This paragraph shall not operate to hold that any activity that exceeds these limits is presumed to affect resources of statewide or regional significance. The determination of whether an activity will substantially affect resources of statewide or regional significance shall be made on a case-by-case basis, based upon facts contained in the record below.
This permit does not convey to the permittee any property rights or privileges other than those specified herein, nor relieve the permittee from complying with any applicable local government, state, or federal law, rule, or ordinance.
A decision by the governing board pursuant to this subsection shall be given a presumption of correctness. Moneys received from the use of state lands pursuant to this subsection shall be returned to the lead managing agency.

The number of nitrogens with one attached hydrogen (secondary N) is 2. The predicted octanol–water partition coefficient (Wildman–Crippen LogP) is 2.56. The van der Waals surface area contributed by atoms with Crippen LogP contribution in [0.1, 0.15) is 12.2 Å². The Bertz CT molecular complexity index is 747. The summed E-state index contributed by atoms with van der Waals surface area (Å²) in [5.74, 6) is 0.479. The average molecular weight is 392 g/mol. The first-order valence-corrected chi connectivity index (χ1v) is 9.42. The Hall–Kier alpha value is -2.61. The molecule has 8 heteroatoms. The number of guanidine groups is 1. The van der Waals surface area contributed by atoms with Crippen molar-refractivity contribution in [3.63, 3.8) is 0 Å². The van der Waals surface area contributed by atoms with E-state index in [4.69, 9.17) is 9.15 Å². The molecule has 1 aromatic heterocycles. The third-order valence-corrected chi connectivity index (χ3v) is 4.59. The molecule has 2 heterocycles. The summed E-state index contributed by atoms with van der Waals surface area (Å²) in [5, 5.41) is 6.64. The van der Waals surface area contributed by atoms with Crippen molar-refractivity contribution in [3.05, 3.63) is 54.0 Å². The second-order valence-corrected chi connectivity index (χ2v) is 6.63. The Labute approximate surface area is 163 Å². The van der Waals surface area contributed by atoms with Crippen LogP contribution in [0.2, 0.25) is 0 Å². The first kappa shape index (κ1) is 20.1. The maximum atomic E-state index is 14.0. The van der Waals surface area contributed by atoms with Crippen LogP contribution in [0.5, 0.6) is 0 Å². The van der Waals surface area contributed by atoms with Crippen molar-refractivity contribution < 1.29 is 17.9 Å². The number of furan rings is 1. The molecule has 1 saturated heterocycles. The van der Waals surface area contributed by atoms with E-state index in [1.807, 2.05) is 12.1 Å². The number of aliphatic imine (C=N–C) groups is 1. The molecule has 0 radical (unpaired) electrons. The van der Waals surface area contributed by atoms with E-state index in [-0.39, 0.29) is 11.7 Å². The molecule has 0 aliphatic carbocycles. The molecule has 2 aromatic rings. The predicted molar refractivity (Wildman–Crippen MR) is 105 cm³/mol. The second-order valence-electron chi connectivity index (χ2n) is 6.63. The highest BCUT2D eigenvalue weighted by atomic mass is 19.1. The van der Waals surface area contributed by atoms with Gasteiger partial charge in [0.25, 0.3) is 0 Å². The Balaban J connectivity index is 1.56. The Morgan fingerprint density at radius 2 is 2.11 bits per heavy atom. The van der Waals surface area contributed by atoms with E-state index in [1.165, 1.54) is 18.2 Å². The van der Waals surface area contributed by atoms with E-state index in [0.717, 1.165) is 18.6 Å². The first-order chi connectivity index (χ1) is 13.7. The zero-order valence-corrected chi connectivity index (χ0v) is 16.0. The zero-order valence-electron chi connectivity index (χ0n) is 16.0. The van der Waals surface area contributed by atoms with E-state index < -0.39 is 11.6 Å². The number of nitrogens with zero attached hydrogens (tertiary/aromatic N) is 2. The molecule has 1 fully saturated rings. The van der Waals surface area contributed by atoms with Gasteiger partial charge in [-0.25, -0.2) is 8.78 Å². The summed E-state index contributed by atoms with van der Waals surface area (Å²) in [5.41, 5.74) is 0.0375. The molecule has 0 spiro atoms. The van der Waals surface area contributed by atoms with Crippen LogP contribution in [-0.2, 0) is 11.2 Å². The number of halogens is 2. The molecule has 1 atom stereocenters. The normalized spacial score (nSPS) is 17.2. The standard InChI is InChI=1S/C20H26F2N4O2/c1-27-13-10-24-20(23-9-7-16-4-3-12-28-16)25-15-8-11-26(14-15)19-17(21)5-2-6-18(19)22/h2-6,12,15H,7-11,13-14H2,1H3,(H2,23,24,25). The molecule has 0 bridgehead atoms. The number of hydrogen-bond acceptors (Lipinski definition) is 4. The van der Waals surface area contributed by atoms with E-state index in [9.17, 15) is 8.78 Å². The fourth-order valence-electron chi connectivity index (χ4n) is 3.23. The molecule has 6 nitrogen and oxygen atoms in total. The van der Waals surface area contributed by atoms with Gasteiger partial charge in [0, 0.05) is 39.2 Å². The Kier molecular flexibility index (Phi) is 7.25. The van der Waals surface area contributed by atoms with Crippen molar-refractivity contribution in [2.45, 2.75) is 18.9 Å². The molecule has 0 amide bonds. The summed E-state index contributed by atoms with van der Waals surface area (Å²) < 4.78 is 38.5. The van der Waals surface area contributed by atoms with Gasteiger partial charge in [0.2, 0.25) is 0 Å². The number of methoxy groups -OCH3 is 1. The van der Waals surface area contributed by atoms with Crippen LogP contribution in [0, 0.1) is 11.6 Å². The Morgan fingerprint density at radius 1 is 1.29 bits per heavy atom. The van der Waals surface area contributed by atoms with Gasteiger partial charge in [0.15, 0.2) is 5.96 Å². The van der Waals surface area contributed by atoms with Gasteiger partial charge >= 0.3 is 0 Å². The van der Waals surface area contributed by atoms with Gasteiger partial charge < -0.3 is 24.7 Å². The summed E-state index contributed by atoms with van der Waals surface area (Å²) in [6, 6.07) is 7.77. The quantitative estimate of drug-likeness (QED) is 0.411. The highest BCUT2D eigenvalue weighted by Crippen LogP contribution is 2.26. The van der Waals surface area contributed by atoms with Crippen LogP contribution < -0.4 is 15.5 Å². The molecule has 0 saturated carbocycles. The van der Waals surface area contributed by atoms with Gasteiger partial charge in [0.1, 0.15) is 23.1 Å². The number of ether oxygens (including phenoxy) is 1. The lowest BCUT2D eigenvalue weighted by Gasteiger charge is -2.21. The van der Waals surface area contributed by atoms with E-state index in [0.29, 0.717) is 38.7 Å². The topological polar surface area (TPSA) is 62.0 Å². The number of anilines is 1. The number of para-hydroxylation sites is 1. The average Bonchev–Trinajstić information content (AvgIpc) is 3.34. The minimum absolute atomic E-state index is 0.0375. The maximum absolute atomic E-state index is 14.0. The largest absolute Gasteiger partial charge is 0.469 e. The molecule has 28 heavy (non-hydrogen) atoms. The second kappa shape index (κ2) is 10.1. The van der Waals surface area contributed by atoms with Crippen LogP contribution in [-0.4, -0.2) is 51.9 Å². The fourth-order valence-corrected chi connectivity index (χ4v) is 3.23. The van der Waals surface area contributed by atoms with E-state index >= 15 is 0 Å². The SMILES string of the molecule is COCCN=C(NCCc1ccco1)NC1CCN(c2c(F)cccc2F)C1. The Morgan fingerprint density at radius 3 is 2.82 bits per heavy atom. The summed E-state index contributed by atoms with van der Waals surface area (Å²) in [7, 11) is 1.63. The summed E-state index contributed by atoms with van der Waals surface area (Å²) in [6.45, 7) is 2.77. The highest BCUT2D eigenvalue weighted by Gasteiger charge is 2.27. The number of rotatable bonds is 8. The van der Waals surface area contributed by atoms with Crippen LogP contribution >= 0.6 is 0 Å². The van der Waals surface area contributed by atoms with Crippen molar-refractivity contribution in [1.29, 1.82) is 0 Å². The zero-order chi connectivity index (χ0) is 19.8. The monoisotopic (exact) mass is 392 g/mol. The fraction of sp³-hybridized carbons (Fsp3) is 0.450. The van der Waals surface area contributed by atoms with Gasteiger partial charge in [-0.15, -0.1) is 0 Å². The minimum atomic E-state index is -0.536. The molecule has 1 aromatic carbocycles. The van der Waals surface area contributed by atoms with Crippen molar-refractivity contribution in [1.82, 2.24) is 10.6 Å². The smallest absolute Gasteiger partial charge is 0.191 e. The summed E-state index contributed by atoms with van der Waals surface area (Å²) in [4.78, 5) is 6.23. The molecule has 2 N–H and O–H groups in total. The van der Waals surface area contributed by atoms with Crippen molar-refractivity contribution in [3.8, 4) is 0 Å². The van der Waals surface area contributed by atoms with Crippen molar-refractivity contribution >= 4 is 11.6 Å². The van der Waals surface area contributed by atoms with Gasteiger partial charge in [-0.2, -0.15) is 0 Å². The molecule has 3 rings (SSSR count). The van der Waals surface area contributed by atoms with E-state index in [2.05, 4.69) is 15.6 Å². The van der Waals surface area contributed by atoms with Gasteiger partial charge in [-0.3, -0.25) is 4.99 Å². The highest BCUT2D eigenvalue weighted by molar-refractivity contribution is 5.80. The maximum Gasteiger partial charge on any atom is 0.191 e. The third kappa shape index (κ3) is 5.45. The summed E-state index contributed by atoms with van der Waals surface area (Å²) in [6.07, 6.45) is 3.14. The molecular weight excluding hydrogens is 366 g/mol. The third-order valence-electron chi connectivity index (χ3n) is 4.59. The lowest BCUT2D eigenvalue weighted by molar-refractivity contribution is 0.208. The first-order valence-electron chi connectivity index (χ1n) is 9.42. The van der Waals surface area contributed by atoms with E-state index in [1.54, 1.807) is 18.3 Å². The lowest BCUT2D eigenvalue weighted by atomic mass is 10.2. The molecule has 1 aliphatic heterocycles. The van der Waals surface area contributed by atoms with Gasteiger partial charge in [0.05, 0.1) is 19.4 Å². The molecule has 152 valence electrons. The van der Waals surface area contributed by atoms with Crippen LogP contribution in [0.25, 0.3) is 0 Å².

The secretary shall submit the report referenced in this subsection to the Board of Trustees of the Internal Improvement Trust Fund together with the Acquisition and Restoration Council’s project list as required under s. 259.105.
USES OF WATER
Where districtwide water supply assessments and regional water supply plans have been prepared pursuant to ss. 373.036 and 373.709, the governing board or the department shall use the applicable plans and assessments as the basis for its consideration of the applicable factors in this subsection.
A water management district may not adopt any rule that gives preference to users within any class of use established under s. 373.246 who do not use reclaimed water over users within the same class who use reclaimed water.
All fees and funds collected by each delegated entity pursuant to this part shall be deposited in the appropriate operating account of that entity.
However, in any area where undue hardship might arise by reason of such requirement, prior permission will not be required.
All fees and other moneys collected by a water management district pursuant to this part shall be deposited in the general operating fund of the water management district.